Data preparation and validation is a holistic process that requires diligent screening and handling. Biases in data must be acknowledged and addressed so as not to trigger algorithmic bias. Inaccuracies must be corrected, and accounted for missing data. Meaningful, value-added data is not achieved without conscientious processing, aggregation, and integration into its respective alpha, position-sizing, or risk management model.

When alternative data is used by asset managers, various KPIs are evaluated as sources of uncorrelated alpha, more consistent returns, lower draw downs and quicker recovery periods. Most investment managers want to determine if adding alternative data to existing models helps to increase predictability. Managers are using Alt-Data not so much to replace existing data sources, but instead to augment them.

Alt-Data is fungible. The value of a dataset can differ significantly between firms. For example, large quants funds may insist that candidate datasets have plentiful tickers in which to trade. Conversely, a boutique discretionary trader may seek datasets with fewer trade candidates with much deeper dives into firm demographics. Asset managers can derive value from alternative data for their specific purposes without eroding the potential value available to another strategists.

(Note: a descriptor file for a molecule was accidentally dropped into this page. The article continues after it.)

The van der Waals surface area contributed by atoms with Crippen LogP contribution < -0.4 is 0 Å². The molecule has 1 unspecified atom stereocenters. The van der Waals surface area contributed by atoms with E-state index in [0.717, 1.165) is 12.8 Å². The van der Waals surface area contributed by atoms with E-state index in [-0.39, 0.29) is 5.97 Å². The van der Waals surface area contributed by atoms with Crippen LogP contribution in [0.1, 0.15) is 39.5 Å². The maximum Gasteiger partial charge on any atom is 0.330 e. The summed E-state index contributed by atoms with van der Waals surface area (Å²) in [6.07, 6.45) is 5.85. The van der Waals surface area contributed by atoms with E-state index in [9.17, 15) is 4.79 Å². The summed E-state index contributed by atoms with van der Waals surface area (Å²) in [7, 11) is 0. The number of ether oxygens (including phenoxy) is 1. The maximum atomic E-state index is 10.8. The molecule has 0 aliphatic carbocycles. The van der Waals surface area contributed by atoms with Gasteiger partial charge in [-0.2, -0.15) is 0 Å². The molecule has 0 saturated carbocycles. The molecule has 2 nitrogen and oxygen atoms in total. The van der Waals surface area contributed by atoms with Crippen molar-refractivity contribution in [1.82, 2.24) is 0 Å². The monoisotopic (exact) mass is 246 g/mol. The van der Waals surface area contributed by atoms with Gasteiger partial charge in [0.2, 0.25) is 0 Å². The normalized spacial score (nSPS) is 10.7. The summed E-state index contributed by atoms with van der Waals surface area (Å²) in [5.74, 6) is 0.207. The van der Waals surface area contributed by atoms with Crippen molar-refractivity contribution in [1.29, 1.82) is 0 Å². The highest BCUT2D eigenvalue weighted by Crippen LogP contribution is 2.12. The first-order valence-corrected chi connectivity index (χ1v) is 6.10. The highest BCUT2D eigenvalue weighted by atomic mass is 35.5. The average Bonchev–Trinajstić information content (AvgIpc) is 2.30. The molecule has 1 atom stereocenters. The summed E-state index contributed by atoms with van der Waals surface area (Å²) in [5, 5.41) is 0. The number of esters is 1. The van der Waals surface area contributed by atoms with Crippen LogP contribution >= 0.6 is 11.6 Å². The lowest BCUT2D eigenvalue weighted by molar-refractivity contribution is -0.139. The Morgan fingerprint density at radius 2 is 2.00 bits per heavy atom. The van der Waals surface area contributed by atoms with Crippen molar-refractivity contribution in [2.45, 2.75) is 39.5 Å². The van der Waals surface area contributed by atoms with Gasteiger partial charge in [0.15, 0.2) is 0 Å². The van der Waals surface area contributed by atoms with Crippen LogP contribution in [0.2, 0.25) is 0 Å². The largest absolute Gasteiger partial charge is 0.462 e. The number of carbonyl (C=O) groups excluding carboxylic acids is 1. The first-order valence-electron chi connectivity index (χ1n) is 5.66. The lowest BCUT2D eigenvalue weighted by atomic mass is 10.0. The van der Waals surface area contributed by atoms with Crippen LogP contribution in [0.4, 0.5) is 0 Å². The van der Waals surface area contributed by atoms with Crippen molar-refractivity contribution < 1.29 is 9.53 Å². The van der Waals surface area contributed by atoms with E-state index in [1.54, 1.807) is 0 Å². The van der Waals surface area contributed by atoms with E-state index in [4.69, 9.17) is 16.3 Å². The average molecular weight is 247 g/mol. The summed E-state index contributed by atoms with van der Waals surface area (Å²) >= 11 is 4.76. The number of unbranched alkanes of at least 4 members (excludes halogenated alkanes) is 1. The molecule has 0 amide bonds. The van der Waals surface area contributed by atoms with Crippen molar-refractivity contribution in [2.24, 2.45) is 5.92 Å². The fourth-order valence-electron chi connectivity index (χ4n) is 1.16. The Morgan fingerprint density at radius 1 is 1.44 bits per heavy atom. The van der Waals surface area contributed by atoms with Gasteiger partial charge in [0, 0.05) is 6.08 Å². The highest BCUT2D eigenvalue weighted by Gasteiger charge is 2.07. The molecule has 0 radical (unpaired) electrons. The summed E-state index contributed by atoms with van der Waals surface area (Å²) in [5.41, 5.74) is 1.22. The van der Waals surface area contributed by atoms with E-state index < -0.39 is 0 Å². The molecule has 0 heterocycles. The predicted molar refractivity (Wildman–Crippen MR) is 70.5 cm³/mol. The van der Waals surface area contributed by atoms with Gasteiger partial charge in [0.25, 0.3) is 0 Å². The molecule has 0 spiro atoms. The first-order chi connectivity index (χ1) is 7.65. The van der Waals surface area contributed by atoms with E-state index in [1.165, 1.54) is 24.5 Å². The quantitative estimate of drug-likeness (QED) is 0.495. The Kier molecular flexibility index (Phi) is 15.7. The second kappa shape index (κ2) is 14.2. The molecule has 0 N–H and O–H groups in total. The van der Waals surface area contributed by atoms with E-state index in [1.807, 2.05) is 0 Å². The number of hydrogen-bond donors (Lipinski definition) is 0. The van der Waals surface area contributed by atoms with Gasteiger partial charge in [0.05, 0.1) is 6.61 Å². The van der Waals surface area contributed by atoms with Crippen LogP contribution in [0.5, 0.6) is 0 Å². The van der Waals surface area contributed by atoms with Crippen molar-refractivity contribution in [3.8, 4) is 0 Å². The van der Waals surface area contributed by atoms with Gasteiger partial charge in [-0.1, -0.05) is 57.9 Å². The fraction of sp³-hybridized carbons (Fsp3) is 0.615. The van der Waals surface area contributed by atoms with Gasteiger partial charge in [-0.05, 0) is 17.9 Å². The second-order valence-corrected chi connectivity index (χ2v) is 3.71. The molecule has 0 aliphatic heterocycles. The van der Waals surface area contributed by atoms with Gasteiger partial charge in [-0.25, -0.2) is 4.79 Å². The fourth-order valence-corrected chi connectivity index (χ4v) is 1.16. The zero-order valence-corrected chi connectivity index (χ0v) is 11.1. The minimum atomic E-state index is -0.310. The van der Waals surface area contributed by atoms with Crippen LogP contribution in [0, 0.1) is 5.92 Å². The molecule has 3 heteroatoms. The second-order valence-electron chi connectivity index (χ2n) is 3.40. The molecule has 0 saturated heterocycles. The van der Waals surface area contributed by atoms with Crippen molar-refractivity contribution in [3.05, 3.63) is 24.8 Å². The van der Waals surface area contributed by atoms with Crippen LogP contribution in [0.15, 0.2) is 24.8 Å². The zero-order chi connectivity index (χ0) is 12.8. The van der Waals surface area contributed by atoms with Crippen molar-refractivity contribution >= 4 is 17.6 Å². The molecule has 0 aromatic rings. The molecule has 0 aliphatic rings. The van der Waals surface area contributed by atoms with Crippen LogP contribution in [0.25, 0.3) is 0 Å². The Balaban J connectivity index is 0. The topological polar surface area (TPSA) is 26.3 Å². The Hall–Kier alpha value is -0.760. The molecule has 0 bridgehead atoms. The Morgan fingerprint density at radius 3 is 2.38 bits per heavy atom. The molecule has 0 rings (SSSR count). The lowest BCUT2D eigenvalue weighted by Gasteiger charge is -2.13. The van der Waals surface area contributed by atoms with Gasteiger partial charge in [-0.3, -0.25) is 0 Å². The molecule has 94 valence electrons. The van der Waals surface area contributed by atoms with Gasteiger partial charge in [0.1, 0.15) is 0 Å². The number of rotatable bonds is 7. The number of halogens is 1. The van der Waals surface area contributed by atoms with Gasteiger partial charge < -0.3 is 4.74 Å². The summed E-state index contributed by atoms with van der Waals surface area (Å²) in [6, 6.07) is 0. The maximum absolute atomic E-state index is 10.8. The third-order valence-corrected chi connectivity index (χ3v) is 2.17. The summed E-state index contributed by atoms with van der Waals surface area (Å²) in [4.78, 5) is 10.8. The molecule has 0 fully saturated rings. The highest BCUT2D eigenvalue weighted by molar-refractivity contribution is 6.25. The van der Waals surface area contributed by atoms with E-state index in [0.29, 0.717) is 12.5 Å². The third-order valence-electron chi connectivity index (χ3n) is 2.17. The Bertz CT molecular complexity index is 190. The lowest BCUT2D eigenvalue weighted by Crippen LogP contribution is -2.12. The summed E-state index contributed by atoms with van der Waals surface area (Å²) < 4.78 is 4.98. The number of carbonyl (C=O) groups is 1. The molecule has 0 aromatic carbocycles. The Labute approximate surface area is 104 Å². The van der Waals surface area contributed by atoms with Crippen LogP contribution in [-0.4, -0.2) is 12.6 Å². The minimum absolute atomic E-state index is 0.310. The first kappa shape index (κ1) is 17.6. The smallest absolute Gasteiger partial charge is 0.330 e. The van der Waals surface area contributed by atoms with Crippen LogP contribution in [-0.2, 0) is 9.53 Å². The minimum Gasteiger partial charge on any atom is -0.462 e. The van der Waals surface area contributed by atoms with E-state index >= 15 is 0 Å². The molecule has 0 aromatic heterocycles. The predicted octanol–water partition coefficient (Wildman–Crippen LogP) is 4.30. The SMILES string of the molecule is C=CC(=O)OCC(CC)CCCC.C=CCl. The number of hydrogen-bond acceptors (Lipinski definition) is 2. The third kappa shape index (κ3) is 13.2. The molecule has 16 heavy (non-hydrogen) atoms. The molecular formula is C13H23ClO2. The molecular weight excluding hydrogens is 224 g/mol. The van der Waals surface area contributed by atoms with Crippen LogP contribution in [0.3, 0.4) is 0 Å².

Trade-worthy data has an “expiration date” due to somewhat efficient markets and arbitrage. Benefits from traditional datasets, such as historical tick data and SEC regulatory filings (10-Qs & 10-Ks) have high signal potential but are over-harvested. The more broadly a dataset is used, the less likely it will exhibit a strong Sharpe ratio. As a result, a growing number of asset managers seek to exploit non-price-based datasets in sophisticated prediction models. This is one of the most compelling reasons to consider using alternative investment data and BIG Datasets.

The unruly digital data of the Web is now called BIG Data. With etymological sleuthing, we discovered that the term and concept of “Big Data” was evidently coined in the 1990’s by John R. Mashey.[8] Mashey, a U.S. computer scientist, entrepreneur, and blogger who frequently used the term “Big Data” while working as a Chief Scientist at Silicon Graphics (SGI). Mashey himself said his role was to popularize the term with a simple, short phrase that conveyed computing advances.[9]  The now-ubiquitous term Big Data is often used interchangeably for alternative data.

Talk about BIG. There are Big Dollars in Big Data. In March 2020, The Economist estimated that “Data” capital is worth between $1.4 to 2 trillion in the United States alone.[10] What about the spend on Alternative Data? Precise numbers are hard to come by. AlternativeData.org says that there are roughly 450 Alt-Data vendors.[11] They estimated that in 2019, the Buy-side spend on alternative datasets was $1.1 billion. This figure included money spent on data aggregators plus employees who wrangle alternative data. Alternativedata.org forecasts a $1.7 billion spend in 2020, but the COVID crisis has undoubtably impacted asset managers’ personnel and data acquisition budgets.